LJMU launches 'eco houses' to help reduce carbon emissions from UK housing stock

It looks like any small street of homes, or the set of a new TV soap opera but three innocuous looking houses which have sprung up behind the Peter Jost Building on LJMU’s Byrom Street Campus have a more practical purpose.

They are part of a project that could help tackle the sustainability challenges of the country’s housing stock and reduce carbon emissions in line with government targets.

LJMU has built three full-scale ‘eco’ houses on campus designed to standards from the 1920s, 1970s and present day to test and develop new green technologies and building methods, which will help make the country's housing stock more energy efficient. Research carried out on the site will inform the construction and energy sector and government on options for tackling the UK’s refurbishment challenge on existing dwellings, 90% of which will still be here by 2050.

In partnership with BRE (a world-leading building science centre), LJMU construction and technology experts will test a variety of new and emerging green technologies to provide solutions to the challenge of reducing energy consumption and carbon emissions.

Launched today by Steve Rotheram MP, special guests were able to get the first look around the properties and see some demonstrations of the work that will be happening on site.

Professor Ahmed Al-Shamma’a, Dean of the Faculty of Engineering and Technology said:

“The vast majority of existing housing stock in the UK needs modernising to help make homes more sustainable, reduce energy costs and carbon emissions.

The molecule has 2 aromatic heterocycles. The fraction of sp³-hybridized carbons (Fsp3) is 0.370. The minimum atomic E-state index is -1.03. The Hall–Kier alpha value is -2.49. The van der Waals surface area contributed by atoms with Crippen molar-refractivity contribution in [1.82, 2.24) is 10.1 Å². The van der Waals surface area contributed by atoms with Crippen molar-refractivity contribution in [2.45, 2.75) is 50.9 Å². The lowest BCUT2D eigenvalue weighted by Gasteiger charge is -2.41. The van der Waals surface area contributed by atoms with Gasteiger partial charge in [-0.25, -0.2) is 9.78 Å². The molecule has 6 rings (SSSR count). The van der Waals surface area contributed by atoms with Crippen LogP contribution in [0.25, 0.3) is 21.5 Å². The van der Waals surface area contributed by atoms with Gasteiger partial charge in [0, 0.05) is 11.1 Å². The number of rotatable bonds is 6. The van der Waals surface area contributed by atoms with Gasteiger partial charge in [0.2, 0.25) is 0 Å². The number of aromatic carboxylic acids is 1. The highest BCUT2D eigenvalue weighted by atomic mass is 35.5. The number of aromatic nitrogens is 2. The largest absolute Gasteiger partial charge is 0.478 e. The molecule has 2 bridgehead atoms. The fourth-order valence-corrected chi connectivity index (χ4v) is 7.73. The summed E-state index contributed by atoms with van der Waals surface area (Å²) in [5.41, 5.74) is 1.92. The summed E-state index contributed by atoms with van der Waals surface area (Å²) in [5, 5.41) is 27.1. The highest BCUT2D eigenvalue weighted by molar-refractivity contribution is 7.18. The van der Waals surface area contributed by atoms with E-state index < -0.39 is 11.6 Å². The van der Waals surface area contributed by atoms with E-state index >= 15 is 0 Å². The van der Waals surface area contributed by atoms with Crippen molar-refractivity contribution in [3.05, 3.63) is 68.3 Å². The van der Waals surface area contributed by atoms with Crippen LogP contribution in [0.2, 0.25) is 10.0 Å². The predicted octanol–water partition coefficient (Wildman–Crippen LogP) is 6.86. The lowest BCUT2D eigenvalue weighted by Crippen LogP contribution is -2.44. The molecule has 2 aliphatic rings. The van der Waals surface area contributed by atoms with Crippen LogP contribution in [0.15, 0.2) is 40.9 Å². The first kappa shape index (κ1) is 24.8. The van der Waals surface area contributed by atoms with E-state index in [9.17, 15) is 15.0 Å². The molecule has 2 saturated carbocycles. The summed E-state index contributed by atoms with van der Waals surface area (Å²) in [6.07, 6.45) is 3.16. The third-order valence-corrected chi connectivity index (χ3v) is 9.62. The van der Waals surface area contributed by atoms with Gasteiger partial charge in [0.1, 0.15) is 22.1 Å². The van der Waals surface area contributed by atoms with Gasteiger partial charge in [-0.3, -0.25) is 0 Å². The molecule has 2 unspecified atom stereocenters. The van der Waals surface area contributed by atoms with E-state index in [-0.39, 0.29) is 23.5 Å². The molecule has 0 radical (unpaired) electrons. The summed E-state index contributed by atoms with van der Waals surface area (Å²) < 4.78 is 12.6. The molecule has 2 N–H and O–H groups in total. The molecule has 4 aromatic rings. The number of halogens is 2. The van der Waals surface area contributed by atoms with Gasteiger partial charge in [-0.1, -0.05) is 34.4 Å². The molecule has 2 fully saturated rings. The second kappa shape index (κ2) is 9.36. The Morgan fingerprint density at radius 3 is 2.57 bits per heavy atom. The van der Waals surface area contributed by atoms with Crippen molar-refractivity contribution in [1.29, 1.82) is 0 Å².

“With LJMU’s expertise in the built environment, these life-like houses will enable us to collaborate with construction and energy industries, to bring about new construction methods and innovations that will have real impact on the sustainability of the homes of the future.”

Tests for new energy saving and environmental innovations include:

  • adaptations to building fabric and services to reduce energy consumption and thus reduce carbon emissions from homes
  • energy saving products, appliances and equipment within real world domestic environments
  • carbon monoxide levels and migration within domestic buildings in a real-life setting

In addition, the houses will provide a dynamic, site-based learning facility for students of construction, property, surveying, police studies and forensic sciences, enhancing the curriculum and visibly incorporating research into the teaching environment.

The facility will also have research applications in other sectors including sensors and health care. Specifically, the houses will act as a test bed to trial and identify home adaptations to support those living with dementia. This could include prevention and mitigation of slips, trips and falls, monitoring and automation systems to support occupant wellbeing and environmental enhancements to allow individuals to live well.

Located at LJMU’s Byrom Street Campus, the ‘mini street’ of houses will be part of BRE’s Innovation Park Network, with BRE choosing to establish a permanent presence on site to inform sustainable development at a global level and stimulate innovation within the built environment.

Dr David Kelly, Group Director of BRE Innovation Park Networks said:

“We are delighted to be working with Liverpool John Moores University as part of the BRE Innovation Park Network. The research findings should provide us with refurbishment options for typical UK dwellings and help shape future policy to be used by Government and Housing Associations. By us working together with LJMU, we can tackle the refurbishment challenge.”

Professor Mike Riley, Head of LJMU’s Department for Built Environment said:

"This facility represents our true industry-led approach to research and teaching. It will enable students and academics to collaborate with SMEs, green tech businesses such as insulation manufacturers, control system designers and environmental improvement companies in the Liverpool region to test and assess various technological innovations.”

Find out more about LJMU’s world-leading research from the Department of the Built Environment.


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